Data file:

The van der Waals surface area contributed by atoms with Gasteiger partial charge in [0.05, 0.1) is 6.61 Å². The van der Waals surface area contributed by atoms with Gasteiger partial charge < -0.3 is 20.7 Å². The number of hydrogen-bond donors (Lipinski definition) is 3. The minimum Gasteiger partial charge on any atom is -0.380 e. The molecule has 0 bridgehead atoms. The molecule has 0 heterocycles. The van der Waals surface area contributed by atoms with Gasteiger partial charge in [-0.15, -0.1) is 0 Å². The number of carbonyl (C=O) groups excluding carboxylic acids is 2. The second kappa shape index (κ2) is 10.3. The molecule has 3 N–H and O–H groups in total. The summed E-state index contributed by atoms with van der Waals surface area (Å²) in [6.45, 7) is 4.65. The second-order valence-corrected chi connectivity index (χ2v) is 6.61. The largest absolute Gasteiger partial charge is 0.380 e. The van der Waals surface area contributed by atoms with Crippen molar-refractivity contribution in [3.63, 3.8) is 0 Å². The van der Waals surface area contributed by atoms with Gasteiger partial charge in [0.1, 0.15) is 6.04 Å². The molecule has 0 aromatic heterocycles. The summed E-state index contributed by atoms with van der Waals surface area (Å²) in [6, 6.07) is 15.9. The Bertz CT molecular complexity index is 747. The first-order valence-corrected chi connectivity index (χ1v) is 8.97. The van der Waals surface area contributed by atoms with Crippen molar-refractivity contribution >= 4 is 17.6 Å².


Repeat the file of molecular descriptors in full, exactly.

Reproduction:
The van der Waals surface area contributed by atoms with Gasteiger partial charge in [0.05, 0.1) is 6.61 Å². The van der Waals surface area contributed by atoms with Gasteiger partial charge < -0.3 is 20.7 Å². The number of hydrogen-bond donors (Lipinski definition) is 3. The minimum Gasteiger partial charge on any atom is -0.380 e. The molecule has 0 bridgehead atoms. The molecule has 0 heterocycles. The van der Waals surface area contributed by atoms with Gasteiger partial charge in [-0.15, -0.1) is 0 Å². The number of carbonyl (C=O) groups excluding carboxylic acids is 2. The second kappa shape index (κ2) is 10.3. The molecule has 3 N–H and O–H groups in total. The summed E-state index contributed by atoms with van der Waals surface area (Å²) in [6.45, 7) is 4.65. The second-order valence-corrected chi connectivity index (χ2v) is 6.61. The largest absolute Gasteiger partial charge is 0.380 e. The van der Waals surface area contributed by atoms with Crippen molar-refractivity contribution in [3.63, 3.8) is 0 Å². The van der Waals surface area contributed by atoms with Gasteiger partial charge in [0.1, 0.15) is 6.04 Å². The molecule has 0 aromatic heterocycles. The summed E-state index contributed by atoms with van der Waals surface area (Å²) in [6, 6.07) is 15.9. The Bertz CT molecular complexity index is 747. The first-order valence-corrected chi connectivity index (χ1v) is 8.97. The van der Waals surface area contributed by atoms with Crippen molar-refractivity contribution >= 4 is 17.6 Å².